Rain brings out the child in me and makes me feel dance and  scream! Do you enjoy the rains? When was the last time you danced in the rain?


17 thoughts on “Dancing in the Rain

    • imvoyager Reply

      That’s fantastic. Do share your stories when you do so. I saw your blog on where you travelled in September and your plans for October. Looks pretty intersting! Happy travels! 🙂

  1. Rob Taylor Reply

    While I never dance in the rain, I make sure to splash in all of our puddles with my kids whenever we can. And funny, we live close to the rainiest place in the contiguous USA and yet we’ve never been there in the rain to enjoy it. 🙂 Always in the sun.

  2. Tarah Reply

    I have heard about Mount Waialeale! Looks so beautiful and surreal. We live in a rainy state (Oregon) but apparently it could be rainier 🙂

    • Voyager Reply

      Thanks Tarah.:) Interesting to note that western coastal slopes of Oregon almost gets 200 inches of rainfall while eastern side gets as little as 5 inches of rainfall.

  3. Ami Reply

    Rains are amazing in hill stations – your post reminds me of my trek in Kodaikanal where we were drenched to the skin, kept eating oranges along the way and picking wild strawberries growing along the way. Nostalgia!

  4. Marta Reply

    I would dance in the rain if it wasn’t so icy in this part of the world 😉 But despite it being relentless here and very often annoying, I do like the rain and I really like how you expressed the feeling it evokes, your words are really poetic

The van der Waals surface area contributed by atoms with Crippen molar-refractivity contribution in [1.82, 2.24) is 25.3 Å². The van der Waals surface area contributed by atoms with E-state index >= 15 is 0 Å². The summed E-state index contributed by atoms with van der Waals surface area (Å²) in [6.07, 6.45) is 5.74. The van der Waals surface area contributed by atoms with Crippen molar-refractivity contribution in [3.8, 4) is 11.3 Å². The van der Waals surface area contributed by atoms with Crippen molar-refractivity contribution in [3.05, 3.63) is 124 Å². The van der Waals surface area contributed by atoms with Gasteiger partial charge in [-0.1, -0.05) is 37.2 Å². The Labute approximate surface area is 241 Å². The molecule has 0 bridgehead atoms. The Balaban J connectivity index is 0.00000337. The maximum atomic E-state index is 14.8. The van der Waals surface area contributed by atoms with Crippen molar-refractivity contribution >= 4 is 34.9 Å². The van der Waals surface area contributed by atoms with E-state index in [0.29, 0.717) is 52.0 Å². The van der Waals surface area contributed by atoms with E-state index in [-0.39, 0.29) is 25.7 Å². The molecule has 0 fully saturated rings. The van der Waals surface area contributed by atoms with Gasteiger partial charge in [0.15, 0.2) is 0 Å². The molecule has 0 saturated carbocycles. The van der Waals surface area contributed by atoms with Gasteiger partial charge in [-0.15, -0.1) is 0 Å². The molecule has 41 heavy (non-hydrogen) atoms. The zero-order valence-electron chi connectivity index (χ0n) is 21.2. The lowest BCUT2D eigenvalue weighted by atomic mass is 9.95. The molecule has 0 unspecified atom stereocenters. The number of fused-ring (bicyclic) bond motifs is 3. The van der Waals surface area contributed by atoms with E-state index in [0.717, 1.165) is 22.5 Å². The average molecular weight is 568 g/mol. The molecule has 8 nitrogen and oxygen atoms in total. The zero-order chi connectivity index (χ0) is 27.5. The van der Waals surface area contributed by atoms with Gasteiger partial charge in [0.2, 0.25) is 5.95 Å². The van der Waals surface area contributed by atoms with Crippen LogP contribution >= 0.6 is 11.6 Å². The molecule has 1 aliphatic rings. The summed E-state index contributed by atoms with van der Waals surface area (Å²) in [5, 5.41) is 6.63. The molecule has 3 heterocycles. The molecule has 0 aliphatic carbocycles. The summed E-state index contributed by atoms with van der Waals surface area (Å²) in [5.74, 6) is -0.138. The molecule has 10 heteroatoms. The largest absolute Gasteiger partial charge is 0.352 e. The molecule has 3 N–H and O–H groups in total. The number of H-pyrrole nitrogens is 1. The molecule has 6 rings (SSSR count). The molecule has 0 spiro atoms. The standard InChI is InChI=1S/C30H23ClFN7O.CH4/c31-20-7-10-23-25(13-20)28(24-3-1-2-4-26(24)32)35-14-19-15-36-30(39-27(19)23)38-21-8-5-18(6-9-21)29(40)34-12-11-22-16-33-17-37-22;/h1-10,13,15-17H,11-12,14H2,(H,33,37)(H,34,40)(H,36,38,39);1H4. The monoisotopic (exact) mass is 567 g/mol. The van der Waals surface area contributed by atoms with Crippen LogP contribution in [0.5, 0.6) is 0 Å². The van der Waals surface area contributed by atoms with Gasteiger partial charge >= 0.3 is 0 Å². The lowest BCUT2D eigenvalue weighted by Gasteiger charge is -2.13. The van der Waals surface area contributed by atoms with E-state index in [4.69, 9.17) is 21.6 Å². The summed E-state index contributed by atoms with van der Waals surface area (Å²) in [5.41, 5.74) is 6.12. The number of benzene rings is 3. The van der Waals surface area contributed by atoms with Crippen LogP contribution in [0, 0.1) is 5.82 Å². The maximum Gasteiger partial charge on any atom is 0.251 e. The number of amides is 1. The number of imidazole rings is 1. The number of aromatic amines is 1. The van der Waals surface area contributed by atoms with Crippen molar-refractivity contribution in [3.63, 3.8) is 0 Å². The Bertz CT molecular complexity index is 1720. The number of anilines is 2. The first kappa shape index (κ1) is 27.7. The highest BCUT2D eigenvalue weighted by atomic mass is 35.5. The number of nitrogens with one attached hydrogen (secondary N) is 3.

5. Sabine Reply

    Great story you shared! The last time I ‘danced’ in the rain was when I had to run to find my car to go back home after work…that was today 🙂 Anyway, it’s nice when it’s warm and raining, then I will also dance in the rain!

  6. mark Reply

    fantastic short story here. I love the rain after long hot spells here in Australia it seems to wash the heat and dryness right away

    • Voyager Reply

      Thank you Mark. 🙂 You are right, the feeling is almost the same like having a glass of water after having walked for a while in the hot sun. The rains, especially the first rains are soothing and cools down the atmosphere.

  7. Renne Simpson Reply

    I love that you aren’t afraid to enjoy nature like that! I can’t remember the last time I danced in the rain. I do recall RUNNING through the rain plenty of times to get out of it! Next time it rains, I will think of this post 🙂

  8. neha Reply

    Beautiful writeup. Rain has always attracted me since childhood. When it gets all cloudy, many don’t like the day while I have always liked such days. I always visit a hill station during the monsoon seasons where I can experience the clouds passing through me. And the rain falling through the forests.

  9. Marion Halliday (Red Nomad OZ) Reply

    I have NO IDEA what it would be like to live in a place with that much rain!! But I’m tempted to visit either of them just for the novelty factor – I live in South Australia, driest state of the driest continent on earth – and that makes the sound of rain on a tin roof one of the sweetest sounds I know 😀

  10. Suruchi Reply

    Rains are amazing. They not only bring the child out of me but make me crazy. My husband always quotes me as a mad and rowdy child during the rains. I want to experience the special effects and magic of rains at these two place for sure.